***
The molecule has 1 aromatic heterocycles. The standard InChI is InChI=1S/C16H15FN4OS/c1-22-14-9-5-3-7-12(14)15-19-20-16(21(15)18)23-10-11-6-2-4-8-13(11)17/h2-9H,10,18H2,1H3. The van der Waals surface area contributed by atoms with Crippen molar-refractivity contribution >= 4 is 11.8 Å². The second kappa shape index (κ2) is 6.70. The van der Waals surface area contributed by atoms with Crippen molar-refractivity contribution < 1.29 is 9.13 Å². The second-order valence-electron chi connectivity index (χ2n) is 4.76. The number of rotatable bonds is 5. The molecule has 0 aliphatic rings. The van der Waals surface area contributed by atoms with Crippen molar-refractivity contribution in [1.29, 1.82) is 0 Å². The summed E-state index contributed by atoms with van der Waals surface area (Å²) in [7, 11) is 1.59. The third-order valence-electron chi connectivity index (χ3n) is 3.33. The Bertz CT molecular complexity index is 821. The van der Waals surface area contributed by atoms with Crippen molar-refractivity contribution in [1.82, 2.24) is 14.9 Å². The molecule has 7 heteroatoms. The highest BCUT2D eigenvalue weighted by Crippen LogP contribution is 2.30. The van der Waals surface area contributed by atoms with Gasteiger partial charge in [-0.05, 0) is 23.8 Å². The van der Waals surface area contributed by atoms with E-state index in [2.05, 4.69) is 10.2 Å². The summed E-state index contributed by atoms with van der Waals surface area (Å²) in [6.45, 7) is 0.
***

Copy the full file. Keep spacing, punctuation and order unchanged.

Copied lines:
The molecule has 1 aromatic heterocycles. The standard InChI is InChI=1S/C16H15FN4OS/c1-22-14-9-5-3-7-12(14)15-19-20-16(21(15)18)23-10-11-6-2-4-8-13(11)17/h2-9H,10,18H2,1H3. The van der Waals surface area contributed by atoms with Crippen molar-refractivity contribution >= 4 is 11.8 Å². The second kappa shape index (κ2) is 6.70. The van der Waals surface area contributed by atoms with Crippen molar-refractivity contribution < 1.29 is 9.13 Å². The second-order valence-electron chi connectivity index (χ2n) is 4.76. The number of rotatable bonds is 5. The molecule has 0 aliphatic rings. The van der Waals surface area contributed by atoms with Crippen molar-refractivity contribution in [1.29, 1.82) is 0 Å². The summed E-state index contributed by atoms with van der Waals surface area (Å²) in [7, 11) is 1.59. The third-order valence-electron chi connectivity index (χ3n) is 3.33. The Bertz CT molecular complexity index is 821. The van der Waals surface area contributed by atoms with Crippen molar-refractivity contribution in [1.82, 2.24) is 14.9 Å². The molecule has 7 heteroatoms. The highest BCUT2D eigenvalue weighted by Crippen LogP contribution is 2.30. The van der Waals surface area contributed by atoms with Gasteiger partial charge in [-0.05, 0) is 23.8 Å². The van der Waals surface area contributed by atoms with E-state index in [2.05, 4.69) is 10.2 Å². The summed E-state index contributed by atoms with van der Waals surface area (Å²) in [6.45, 7) is 0.